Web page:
The Skyrian horse is one of Europe's oldest breeds, existing almost exclusively on the Greek Island of Skyros for 2,000 years. Up until World War II, they numbered in the thousands. Locals used them for agricultural purposes due to their incredible strength, but loss of habitat and interbreeding have decimated their numbers and continue to threaten the existing population. Here are six fun facts you may not know about this ancient endangered breed.
1. They stand just 3.2 to 3.6 feet tall.
From a distance, the Skyrian horse could easily be mistaken for a larger horse. They share many of the same proportions of traditionally larger horses, but are sometimes called Skyrian ponies due to their small stature. They stand a mere 3.2 to 3.6 feet - or 100 to 110 cm - tall. Scientists believe that their tiny stature is an adaptation to the conditions of the secluded Greek island of Skyros.
2. They tend to be solid colors.
You are not likely to find any white stars or socks on a true Skyrian horse. They tend to be solid block colors like bay, dun, black or dark brown. They also have thicker manes and tails than your average horse.
3. They may once have carried Achilles to Troy.
While there is no concrete proof that the Skyrian horse was present for the Trojan War, they do bear a striking resemblance to the tiny horses that appear on the frieze of the Parthenon temple in Athens. In The Iliad, Achilles spends many years on the island of Skyros, so it is not completely far-fetched to wonder if they are the "small but mighty" horses that drove his chariot to Troy.
4. Only 200 - 300 true Skyrian horses remain.
As the use of horses in agriculture decreased around the time of the second World War, the Skyrian population began to decline. Overgrazing of livestock on the island, as well as interbreeding with donkeys has also contributed to the decimation of the breed. Only about 200 horses are left.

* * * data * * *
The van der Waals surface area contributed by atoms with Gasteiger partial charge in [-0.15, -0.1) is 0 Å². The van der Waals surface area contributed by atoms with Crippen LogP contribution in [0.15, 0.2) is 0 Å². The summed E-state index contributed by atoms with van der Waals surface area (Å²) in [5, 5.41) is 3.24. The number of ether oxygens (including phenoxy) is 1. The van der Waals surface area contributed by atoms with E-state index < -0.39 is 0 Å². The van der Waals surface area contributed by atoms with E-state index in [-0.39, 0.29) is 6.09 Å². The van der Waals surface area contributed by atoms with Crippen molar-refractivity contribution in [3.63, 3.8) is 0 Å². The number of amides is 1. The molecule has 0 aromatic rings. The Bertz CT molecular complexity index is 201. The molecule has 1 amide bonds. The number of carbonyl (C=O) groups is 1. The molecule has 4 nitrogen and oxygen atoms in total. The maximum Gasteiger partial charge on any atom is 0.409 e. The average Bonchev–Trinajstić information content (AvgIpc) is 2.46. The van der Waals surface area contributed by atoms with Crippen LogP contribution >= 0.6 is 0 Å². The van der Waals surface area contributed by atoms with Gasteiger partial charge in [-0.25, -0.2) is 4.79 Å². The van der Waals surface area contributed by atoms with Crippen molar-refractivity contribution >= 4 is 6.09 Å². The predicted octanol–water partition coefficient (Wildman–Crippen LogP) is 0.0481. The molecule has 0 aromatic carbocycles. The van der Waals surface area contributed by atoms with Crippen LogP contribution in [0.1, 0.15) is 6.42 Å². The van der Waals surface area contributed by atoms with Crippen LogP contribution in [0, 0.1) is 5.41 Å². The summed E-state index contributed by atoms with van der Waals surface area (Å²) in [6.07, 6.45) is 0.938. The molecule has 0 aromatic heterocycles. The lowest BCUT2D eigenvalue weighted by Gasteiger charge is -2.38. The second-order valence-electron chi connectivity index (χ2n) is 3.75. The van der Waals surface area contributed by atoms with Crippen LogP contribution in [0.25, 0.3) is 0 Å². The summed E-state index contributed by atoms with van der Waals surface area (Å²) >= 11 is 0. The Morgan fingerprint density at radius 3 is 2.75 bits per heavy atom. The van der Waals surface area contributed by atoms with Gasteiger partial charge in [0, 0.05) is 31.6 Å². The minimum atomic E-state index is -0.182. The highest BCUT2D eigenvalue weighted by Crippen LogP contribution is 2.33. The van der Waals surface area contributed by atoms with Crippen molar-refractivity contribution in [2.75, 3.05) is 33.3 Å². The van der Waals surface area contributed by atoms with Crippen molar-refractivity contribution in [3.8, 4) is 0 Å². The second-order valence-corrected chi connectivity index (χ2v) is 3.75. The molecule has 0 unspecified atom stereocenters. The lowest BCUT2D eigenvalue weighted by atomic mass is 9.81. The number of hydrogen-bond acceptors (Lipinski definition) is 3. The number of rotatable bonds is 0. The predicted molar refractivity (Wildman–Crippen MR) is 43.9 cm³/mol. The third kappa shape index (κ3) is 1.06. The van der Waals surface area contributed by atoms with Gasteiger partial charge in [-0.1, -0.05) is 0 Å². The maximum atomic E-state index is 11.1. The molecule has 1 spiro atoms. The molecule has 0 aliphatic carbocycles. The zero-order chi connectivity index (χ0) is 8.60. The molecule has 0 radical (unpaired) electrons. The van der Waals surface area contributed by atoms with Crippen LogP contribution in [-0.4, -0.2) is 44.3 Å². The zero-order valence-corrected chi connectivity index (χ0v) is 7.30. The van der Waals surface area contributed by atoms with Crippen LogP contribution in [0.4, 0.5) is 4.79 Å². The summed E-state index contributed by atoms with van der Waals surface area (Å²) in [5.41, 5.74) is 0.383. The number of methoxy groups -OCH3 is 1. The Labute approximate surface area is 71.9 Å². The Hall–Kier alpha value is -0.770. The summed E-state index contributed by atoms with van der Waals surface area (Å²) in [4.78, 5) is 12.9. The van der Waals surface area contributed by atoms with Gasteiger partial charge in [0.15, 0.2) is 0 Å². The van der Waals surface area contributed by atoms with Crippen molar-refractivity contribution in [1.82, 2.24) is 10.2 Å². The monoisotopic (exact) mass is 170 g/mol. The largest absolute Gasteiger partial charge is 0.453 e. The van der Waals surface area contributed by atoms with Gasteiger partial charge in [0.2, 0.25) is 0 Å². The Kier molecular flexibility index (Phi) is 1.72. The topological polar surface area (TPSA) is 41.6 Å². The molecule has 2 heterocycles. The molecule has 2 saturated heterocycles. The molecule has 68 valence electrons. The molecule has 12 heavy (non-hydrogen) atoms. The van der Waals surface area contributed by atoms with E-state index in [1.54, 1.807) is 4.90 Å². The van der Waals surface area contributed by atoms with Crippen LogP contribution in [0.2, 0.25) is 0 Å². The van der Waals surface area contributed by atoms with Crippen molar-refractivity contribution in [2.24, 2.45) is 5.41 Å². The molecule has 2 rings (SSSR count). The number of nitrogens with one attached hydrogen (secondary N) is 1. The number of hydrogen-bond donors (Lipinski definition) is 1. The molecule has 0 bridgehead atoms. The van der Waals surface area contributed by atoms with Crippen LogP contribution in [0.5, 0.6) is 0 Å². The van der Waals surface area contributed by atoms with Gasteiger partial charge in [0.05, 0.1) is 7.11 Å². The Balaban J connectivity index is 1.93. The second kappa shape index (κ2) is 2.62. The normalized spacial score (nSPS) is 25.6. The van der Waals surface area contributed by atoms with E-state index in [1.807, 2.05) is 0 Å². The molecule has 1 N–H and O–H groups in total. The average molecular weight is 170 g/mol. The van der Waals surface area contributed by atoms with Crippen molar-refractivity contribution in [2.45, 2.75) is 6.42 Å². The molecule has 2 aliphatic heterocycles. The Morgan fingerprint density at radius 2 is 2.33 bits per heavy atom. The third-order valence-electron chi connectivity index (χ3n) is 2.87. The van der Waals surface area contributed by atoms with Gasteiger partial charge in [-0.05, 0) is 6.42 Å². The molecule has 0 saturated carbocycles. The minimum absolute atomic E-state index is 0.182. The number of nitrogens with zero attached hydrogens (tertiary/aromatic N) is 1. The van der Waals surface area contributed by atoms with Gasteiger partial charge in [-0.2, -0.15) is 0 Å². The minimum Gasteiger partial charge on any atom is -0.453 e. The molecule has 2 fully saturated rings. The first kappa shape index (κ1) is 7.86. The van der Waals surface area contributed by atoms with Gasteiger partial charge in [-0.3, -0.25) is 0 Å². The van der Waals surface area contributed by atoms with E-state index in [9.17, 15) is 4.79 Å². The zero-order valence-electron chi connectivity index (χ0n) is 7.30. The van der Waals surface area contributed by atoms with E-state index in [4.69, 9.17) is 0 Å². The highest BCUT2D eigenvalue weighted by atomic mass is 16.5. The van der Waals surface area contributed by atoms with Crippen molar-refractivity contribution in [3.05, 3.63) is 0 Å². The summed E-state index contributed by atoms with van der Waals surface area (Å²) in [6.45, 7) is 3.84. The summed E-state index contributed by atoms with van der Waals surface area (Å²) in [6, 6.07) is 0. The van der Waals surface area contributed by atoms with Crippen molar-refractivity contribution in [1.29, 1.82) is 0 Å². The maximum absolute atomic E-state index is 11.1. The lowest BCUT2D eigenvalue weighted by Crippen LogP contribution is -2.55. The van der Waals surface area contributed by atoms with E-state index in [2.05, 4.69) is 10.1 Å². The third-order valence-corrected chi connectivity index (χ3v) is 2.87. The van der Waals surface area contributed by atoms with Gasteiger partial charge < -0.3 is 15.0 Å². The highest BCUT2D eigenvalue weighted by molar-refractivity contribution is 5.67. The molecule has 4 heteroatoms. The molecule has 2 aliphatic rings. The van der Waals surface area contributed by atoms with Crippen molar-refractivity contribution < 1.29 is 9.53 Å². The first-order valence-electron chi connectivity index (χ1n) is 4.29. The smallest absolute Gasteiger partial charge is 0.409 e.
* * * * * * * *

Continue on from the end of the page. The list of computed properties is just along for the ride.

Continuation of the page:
5. Efforts Are In Effect To Preserve The Breed.
The Skyros Island Horse Trust was established in 2005 in an effort to preserve what remains of the breed. They currently care for 41 horses and focus on isolating the animals' genetic information to prevent inbreeding. They are working to reconstruct the pedigree as well as educate the local communities on the importance of conserving this remarkable breed.
6. Successfully Bred Horses Are Trained & Dispersed.
The horses are trained for multiple purposes in order to establish them as valuable in modern Grecian society where there is not a long history of equine activities. The 41 animals in their care are currently being trained for riding, driving, agility and even use in horse-therapy programs. Skyrians are known to be kind, playful, intelligent and quick to learn.
The Skyros Island Horse Trust plans to promote them throughout the world, raising interest and conservation efforts. There are several ways that you can get involved with the project. Visit their website to find out how you can help.
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H/T to National Geographic
Featured Image via Facebook/NEMIRE Skyros
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